One of the things that drew us to Ashhurst was the obvious joy and love our home's previous owners had put into the gardens. They had already started planting out the paddock boundaries with native plants, so that our current paddock plantings are, for the most part, an extension of theirs. It looks as if they were planting right up to the time they moved out. They had also created a showcase garden around the house, especially on its northern side. Here's a photo I recently found from our first summer.
Isn't that gorgeous?
As the years passed, we spent less and less time in these gardens. The reason was simple: gorgeous as they were, they weren't as well integrated into our life as are the food plantings we had been establishing elsewhere. Still, we had so much space to work with, why mess with something this good?
The day came, however, when my herb plantings had outgrown my kitchen garden, and Phil had more tomato plants than fit in his main garden. Every good permaculturist knows that the northern (sun) side of the main dwelling is often an excellent place for a food garden. It was time to retrofit. Over the years we had added some food plantings into these existing flower beds; now, we wanted to re-plan from the start. Besides, my permaculture design course students were doing their final design projects. It just seemed like good practice for me to work on a formal design at the same time.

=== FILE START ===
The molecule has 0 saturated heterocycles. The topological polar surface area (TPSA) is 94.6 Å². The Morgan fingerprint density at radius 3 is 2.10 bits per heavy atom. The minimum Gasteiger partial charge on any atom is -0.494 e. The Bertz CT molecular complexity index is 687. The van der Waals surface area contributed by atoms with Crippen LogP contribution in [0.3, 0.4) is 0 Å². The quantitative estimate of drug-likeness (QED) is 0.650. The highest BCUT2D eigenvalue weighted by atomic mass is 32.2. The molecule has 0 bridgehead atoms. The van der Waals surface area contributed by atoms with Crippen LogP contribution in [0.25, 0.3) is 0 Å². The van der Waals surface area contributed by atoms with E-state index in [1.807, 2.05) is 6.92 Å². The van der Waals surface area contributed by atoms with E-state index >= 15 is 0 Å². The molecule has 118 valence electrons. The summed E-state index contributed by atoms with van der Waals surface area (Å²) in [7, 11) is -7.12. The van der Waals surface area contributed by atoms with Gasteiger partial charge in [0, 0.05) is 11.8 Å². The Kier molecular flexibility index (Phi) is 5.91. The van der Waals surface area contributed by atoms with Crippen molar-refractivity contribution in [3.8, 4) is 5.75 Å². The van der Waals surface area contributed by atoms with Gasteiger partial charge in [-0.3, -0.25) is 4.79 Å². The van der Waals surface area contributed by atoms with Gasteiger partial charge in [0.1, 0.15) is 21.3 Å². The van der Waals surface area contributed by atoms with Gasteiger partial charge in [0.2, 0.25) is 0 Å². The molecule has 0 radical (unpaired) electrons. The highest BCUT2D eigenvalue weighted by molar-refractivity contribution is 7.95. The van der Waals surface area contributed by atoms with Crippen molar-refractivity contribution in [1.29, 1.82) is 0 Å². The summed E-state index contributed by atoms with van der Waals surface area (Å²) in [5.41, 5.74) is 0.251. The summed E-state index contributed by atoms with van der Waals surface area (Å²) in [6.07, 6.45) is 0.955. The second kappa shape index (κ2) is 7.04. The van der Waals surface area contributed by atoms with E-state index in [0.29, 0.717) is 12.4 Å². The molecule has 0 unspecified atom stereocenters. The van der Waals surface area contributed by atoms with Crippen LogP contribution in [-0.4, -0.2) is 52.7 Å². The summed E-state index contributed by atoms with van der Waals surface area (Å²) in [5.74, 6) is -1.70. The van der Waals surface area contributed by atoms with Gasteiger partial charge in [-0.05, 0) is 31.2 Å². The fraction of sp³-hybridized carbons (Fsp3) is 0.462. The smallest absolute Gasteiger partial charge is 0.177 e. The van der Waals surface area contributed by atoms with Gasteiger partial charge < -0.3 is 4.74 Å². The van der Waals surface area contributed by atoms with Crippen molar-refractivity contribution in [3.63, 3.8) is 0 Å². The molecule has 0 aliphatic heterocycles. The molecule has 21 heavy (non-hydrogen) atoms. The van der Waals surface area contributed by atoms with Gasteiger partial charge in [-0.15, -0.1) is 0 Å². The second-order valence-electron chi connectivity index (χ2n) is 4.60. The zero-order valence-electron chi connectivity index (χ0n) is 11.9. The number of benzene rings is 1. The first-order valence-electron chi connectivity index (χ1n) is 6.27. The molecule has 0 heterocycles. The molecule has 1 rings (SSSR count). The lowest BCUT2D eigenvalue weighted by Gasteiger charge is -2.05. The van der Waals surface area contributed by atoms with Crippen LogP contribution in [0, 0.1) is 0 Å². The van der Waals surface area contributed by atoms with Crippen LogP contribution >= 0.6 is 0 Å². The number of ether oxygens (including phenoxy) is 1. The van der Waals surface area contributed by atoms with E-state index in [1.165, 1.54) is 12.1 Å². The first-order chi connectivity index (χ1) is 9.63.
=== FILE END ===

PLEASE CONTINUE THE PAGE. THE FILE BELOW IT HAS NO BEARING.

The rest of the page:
Our primary design goals were based around the perennial plants we wanted: more blueberries, more citrus, more space for herbs. Our home has no doors on the northern side, so even though we still consider this "Zone 1" space, it's not the kitchen garden, not the space I've dedicated primarily to salad greens and more everyday culinary or beverage herbs.
My first step was to develop the base plan: walking out the site dimensions. After years of living here, thinking about existing microclimates and patterns of light was fairly straightforward. The site has plenty of wind shelter, and a corresponding amount of shade.
The next step was to establish our desired pattern of beds and pathways. In particular, we wanted to let in more sun. That lovely path to the summer house runs just about north-to-south, so that the grass gets more sun than the ornamental beds. To change this, I started sketching out designs with pathways that weave through the space. I oriented the wider main paths (large enough for a wheelbarrow) from east-to-west as much as I could within a narrow space. This brings more sunlight to the southwards edge of each path.
I also decided to create a large, slightly mounded mandala-like circle for my herbs at the middle of the design. Because the herbs I'm choosing will stay under a metre high, my 4m diameter circle opens up sun and air movement for the citrus trees we plan to plant to its south.
Here's the completed beds for the central mound. At the time of this photo, I had just started to place out some of the potted herbs Phil and I had been propagating over the past six months. Once I had finished planting out the perennials, Phil filled in all the gaps with heritage tomatoes. Might as well fill available space with annuals until the perennials bush out! Phil then covered everything with a generous layer of mulch.